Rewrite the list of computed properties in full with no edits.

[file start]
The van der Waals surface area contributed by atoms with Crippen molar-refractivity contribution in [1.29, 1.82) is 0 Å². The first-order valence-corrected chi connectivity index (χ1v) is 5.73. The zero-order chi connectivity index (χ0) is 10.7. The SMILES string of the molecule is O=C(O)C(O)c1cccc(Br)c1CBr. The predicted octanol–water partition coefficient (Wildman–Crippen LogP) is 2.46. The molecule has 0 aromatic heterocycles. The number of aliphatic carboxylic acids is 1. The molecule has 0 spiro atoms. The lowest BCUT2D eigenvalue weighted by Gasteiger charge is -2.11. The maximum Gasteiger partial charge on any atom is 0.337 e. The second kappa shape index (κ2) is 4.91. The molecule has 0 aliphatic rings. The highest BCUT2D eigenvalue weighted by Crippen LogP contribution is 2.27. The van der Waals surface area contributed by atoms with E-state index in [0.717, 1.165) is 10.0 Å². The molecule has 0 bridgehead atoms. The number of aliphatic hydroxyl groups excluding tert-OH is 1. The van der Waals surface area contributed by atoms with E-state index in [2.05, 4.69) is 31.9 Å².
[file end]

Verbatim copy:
The van der Waals surface area contributed by atoms with Crippen molar-refractivity contribution in [1.29, 1.82) is 0 Å². The first-order valence-corrected chi connectivity index (χ1v) is 5.73. The zero-order chi connectivity index (χ0) is 10.7. The SMILES string of the molecule is O=C(O)C(O)c1cccc(Br)c1CBr. The predicted octanol–water partition coefficient (Wildman–Crippen LogP) is 2.46. The molecule has 0 aromatic heterocycles. The number of aliphatic carboxylic acids is 1. The molecule has 0 spiro atoms. The lowest BCUT2D eigenvalue weighted by Gasteiger charge is -2.11. The maximum Gasteiger partial charge on any atom is 0.337 e. The second kappa shape index (κ2) is 4.91. The molecule has 0 aliphatic rings. The highest BCUT2D eigenvalue weighted by Crippen LogP contribution is 2.27. The van der Waals surface area contributed by atoms with E-state index in [0.717, 1.165) is 10.0 Å². The molecule has 0 bridgehead atoms. The number of aliphatic hydroxyl groups excluding tert-OH is 1. The van der Waals surface area contributed by atoms with E-state index in [2.05, 4.69) is 31.9 Å².